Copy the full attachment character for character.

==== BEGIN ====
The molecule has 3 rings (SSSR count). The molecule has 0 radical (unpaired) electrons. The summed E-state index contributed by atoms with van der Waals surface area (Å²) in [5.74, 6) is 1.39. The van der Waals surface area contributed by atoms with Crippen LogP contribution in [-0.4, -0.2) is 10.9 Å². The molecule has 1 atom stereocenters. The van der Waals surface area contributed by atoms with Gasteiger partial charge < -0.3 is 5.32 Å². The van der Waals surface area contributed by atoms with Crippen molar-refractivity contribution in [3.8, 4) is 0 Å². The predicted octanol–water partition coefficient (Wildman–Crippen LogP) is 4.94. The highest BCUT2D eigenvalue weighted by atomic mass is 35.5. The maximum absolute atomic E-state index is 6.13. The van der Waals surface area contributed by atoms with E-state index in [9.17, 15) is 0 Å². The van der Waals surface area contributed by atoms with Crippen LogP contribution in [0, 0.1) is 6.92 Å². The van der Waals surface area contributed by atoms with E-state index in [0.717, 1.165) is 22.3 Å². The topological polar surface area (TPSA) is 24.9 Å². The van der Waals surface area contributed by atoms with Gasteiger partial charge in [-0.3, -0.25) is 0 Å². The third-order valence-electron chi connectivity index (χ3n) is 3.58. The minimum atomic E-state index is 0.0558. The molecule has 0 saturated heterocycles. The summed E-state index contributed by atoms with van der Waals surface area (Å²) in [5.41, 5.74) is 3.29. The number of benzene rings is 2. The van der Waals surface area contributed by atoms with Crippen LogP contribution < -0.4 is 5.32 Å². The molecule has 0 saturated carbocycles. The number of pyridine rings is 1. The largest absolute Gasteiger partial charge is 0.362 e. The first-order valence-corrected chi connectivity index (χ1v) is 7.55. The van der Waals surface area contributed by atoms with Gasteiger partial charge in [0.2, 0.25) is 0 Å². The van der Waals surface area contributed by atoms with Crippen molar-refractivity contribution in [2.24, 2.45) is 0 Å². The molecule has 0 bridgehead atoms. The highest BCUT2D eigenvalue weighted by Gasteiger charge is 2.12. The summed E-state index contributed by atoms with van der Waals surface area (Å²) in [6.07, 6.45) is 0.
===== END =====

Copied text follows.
The molecule has 3 rings (SSSR count). The molecule has 0 radical (unpaired) electrons. The summed E-state index contributed by atoms with van der Waals surface area (Å²) in [5.74, 6) is 1.39. The van der Waals surface area contributed by atoms with Crippen LogP contribution in [-0.4, -0.2) is 10.9 Å². The molecule has 1 atom stereocenters. The van der Waals surface area contributed by atoms with Gasteiger partial charge < -0.3 is 5.32 Å². The van der Waals surface area contributed by atoms with Crippen molar-refractivity contribution in [3.8, 4) is 0 Å². The predicted octanol–water partition coefficient (Wildman–Crippen LogP) is 4.94. The highest BCUT2D eigenvalue weighted by atomic mass is 35.5. The maximum absolute atomic E-state index is 6.13. The van der Waals surface area contributed by atoms with E-state index in [9.17, 15) is 0 Å². The van der Waals surface area contributed by atoms with Crippen LogP contribution in [0, 0.1) is 6.92 Å². The van der Waals surface area contributed by atoms with E-state index in [0.717, 1.165) is 22.3 Å². The topological polar surface area (TPSA) is 24.9 Å². The van der Waals surface area contributed by atoms with Gasteiger partial charge in [-0.3, -0.25) is 0 Å². The third-order valence-electron chi connectivity index (χ3n) is 3.58. The minimum atomic E-state index is 0.0558. The molecule has 0 saturated heterocycles. The summed E-state index contributed by atoms with van der Waals surface area (Å²) in [5.41, 5.74) is 3.29. The number of benzene rings is 2. The van der Waals surface area contributed by atoms with Crippen LogP contribution < -0.4 is 5.32 Å². The molecule has 0 saturated carbocycles. The number of pyridine rings is 1. The largest absolute Gasteiger partial charge is 0.362 e. The first-order valence-corrected chi connectivity index (χ1v) is 7.55. The van der Waals surface area contributed by atoms with Gasteiger partial charge in [0.2, 0.25) is 0 Å². The van der Waals surface area contributed by atoms with Crippen molar-refractivity contribution in [2.24, 2.45) is 0 Å². The molecule has 0 bridgehead atoms. The highest BCUT2D eigenvalue weighted by Gasteiger charge is 2.12. The summed E-state index contributed by atoms with van der Waals surface area (Å²) in [6.07, 6.45) is 0.